Run! A man-eating plant is on the loose

Hoboken High School to stage ‘Little Shop of Horrors’

Humans beware: a killer plant will be on the prowl next weekend as Hoboken High School’s Drama Club premieres its musical comedy, “Little Shop of Horrors.”
“It’s just like going to a Broadway production,” said Director Danielle Miller.
Olive vines dangle from the stage, abridged storefronts protrude from the walls, and a cityscape fills the backdrop of a set made entirely by the students. Hoboken High School’s auditorium has been transformed into the shambled slums of the New York City Skid Row neighborhood where the two-act play takes place.
“I think it’s a fun because of the wacky sci-fi elements. I like the quirky darkness of it,” added Miller.

Heinous houseplant

The production is partly based on the 1960s movie adaptation by Roger Corman (originally based on a 1930s novel by John Collier).
Timid Mushnik’s Flower Shop assistant, Seymour, yearns for co-worker Audrey, to no avail. But soon during a total eclipse, he uncovers a peculiar plant he amicably names Audrey II. He soon learns that Audrey II is not like your run-of-the-mill plant. This heinous houseplant thrives off human flesh and blood.

The madcap musical will receive some twists in the high school’s rendition.
The struggling flower store soon gains business through their new attraction: the ever-growing killer plant. But with love in the air, things are bound to get complicated.
“I love the plant’s role. Without it, it wouldn’t be ‘Little Shop,’” says Willie Allen, a 12th grader who will play the piranha-like plant.
Allen is one of 16 seventh to 12th grade students that make up the show’s cast including a group of students backstage.
The show, which will include tunes from a professional band, is sure to thrill audiences with an abundance of zany props, witty set-pieces, and most of all, an animated cast of your very own local High School students.
Four performances will take place: Feb. 19 and Feb. 20 at 7:30 p.m., Feb. 20 at 2 p.m., and Feb. 21 at 2 p.m. Tickets with reserved seating are available online at ($7 general, $5 students, $3 senior citizens).

Madcap musical with tantalizing twists

There are no small parts, only small actors, is the mantra 12-year-old Ronni Bish keeps in mind as she prepares to perform for the first time.
“Yeah, I’m nervous,” she said. “I guess because I’ve sang before, but not with an actual microphone all by myself with no one there to help me.”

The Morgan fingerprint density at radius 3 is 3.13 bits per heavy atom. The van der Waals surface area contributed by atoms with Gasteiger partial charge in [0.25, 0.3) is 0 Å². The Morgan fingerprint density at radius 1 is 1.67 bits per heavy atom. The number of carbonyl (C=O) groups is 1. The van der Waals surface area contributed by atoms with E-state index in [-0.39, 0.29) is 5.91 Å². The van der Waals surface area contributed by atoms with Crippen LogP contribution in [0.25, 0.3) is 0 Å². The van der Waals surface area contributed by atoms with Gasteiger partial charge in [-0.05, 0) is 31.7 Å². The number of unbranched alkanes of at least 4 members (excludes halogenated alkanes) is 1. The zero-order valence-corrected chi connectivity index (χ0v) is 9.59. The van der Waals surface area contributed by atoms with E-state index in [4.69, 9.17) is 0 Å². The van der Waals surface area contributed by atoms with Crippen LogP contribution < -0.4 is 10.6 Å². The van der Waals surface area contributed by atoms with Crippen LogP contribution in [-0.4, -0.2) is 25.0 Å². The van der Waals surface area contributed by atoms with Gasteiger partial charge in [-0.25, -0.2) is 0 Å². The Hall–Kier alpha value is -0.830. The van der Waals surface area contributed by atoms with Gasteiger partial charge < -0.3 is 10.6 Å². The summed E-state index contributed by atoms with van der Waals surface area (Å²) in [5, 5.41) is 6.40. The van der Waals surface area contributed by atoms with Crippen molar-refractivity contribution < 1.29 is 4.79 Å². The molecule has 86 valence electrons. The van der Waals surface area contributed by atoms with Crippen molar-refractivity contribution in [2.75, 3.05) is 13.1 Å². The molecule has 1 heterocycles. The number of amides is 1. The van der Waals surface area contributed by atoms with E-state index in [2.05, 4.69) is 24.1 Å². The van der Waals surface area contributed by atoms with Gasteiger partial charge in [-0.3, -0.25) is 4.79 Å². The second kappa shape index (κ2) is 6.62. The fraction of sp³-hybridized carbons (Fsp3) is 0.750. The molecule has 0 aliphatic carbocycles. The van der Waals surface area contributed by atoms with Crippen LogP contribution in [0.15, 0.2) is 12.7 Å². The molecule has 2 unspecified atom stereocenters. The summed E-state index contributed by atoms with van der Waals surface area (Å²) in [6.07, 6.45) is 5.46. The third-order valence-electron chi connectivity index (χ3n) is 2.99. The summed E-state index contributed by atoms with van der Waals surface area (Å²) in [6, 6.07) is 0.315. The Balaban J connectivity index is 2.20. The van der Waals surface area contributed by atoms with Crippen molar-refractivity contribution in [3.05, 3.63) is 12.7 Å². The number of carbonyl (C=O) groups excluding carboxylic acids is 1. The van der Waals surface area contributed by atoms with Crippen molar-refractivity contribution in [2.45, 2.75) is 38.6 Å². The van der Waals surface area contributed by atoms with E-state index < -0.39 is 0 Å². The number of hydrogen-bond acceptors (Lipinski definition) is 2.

Bish, who grew up in Hoboken and has been singing since she was 2, plays a bum in the show. In the past she was part of the choir at Calabro School and Hoboken High School.
“I’m not in the show that much but I’m really happy because it’s my first time performing,” she said.
With audiences expected to peak at 400, managing the stage is vital. That’s where 17-year-old Isiah Watson comes in.
“I feel it’s more or less for the experience, not so much to make it look amazing like Broadway,” he said as he hammered in a door as part of the set. “You need to make so the actors feel it’s real.”
Watson helped Miller spearhead the Backstage Club at Hoboken High School, which has assisted in past shows like “Shrek,” “The Little Mermaid,” “Footloose,” and an upcoming rendition of “Beauty and the Beast” in May. He plans to study set design at Kean University after he graduates.
The cast for the show, Miller said, was chosen from approximately 30 who auditioned, with some parts being cast twice because “some many great young actors auditioned,” Miller said.
The madcap musical will receive some twists per the high school’s interpretation, but the students and Miller kept mum on what some of those surprises might be.
Senior Brittney Colon, who recently enjoyed playing the “hilarious” Fiona in “Shrek,” has Broadway aspirations.
“The best part of the show is getting to work together and helping one another,” said the 17-year-old, who will play Crystal in the show.
Despite the dark undertones inherent of a play with a carnivorous plant, Miller assures the student’s quirky version is fit for audience members of all sizes.
“I think it’s a good show for all ages and a great way to come out to support the public school system,” she said. “People will definitely go home satisfied.”

Steven Rodas can be reached at

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